Police warn of local check scamPublished 12:53pm Thursday, May 16, 2013
Officials with Atmore Police Department are warning local business owners to take extra precautions after a string of checks taken in Atmore establishments were found to be either, forged, counterfeited or written using closed accounts.
According to a release from Investigator Robby Williams, the problem has become more frequent over the past few months and business owners and employees should be diligent when dealing with customers paying with checks.
Williams said counterfeiting can mean a completely fabricated check or a simple duplication. Williams added the counterfeiting process only requires a personal computer, scanner software and a high-grade laser printer or color photocopier, but alteration sometimes involves the use of certain chemicals and solvents used to remove or modify handwriting and information on the checks. The process is commonly referred to as “check washing.”
Officials offered businesses several steps that may be followed when accepting checks in order to avoid counterfeited items, including:
• Determine the origin of the check. If it is a check you were not expecting or is from a sender with whom you are unfamiliar, you should be suspicious of its validity.
• At the bottom of a check, you will see three groups of numbers. The first group is the routing number. The second is the account number, and the third is the check number. The bottom line on all checks printed and used in North America is printed using a special font called MICR (short for Magnetic Ink Character Recognition). Look at the check number in the upper right hand corner and see if it matches the last few digits (the third group of numbers) on the MICR line. The MICR line is the long string of numbers that is at the bottom of the check.
• Visit: http://www.fededirectory.frb.org/search.cfm Enter the routing number in the search box and click “Search.” The website will then tell you what financial institution is linked to that routing number, along with the city in which the financial institution is located. If this is not the same as the information printed on the check, it may be a fake check.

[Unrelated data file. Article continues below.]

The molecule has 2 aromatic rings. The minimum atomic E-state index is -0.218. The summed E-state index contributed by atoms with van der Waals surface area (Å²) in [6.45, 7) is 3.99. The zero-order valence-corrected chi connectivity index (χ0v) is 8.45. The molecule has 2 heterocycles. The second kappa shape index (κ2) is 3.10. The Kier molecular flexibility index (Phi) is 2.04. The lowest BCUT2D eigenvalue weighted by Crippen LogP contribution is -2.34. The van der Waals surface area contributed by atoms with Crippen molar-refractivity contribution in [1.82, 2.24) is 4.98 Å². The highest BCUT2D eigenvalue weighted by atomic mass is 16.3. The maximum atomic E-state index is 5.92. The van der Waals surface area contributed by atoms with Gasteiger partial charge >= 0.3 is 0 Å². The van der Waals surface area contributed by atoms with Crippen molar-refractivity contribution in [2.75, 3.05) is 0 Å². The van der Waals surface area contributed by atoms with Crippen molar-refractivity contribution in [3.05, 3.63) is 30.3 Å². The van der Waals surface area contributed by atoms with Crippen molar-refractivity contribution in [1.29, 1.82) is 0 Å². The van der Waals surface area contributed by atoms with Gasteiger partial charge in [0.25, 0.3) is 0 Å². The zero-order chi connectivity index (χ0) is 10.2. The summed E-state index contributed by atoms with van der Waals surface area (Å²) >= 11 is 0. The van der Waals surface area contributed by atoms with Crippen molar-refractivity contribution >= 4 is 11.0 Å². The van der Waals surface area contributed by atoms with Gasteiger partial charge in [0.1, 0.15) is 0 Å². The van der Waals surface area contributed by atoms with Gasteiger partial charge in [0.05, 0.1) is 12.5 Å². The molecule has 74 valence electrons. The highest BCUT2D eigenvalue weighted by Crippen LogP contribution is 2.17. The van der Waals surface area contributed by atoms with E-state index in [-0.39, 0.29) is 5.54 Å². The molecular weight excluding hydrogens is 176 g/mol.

• Call the bank that issued the check if you are still unsure about the check’s validity. You can provide them with the routing number and account number, as shown in the MICR line. They can then tell you if it is a legitimate check.
• Confirm the identity of the check writer. All I.D. can be forged. The most reliable form of I.D. is that which contains a photo and a physical description. Take the I.D. in hand and write the I.D. number, birth date, address and other descriptive data on the front of the check. If possible, make a photocopy of the I.D. Ask questions. If the I.D. does not belong to the person writing the check, they may be thrown off guard. Make sure the person presenting the check is the same person on the I.D. Several of the cases being currently investigated by Atmore Police involve the offender using a fake I.D.
• The signature should be legible and signed in the presence of the individual accepting the check. Do NOT accept previously signed checks. For a company check, it is vital that the signature is legible. If not, print the individual’s name on the front of the check. The complete address should be imprinted on the check.
• Require a street address, in addition to a P.O. box number. Obtain a phone number as well.
Williams said, while the safety precautions may be time consuming, it is far better than dealing with the repercussions of accepting a forged or counterfeited check.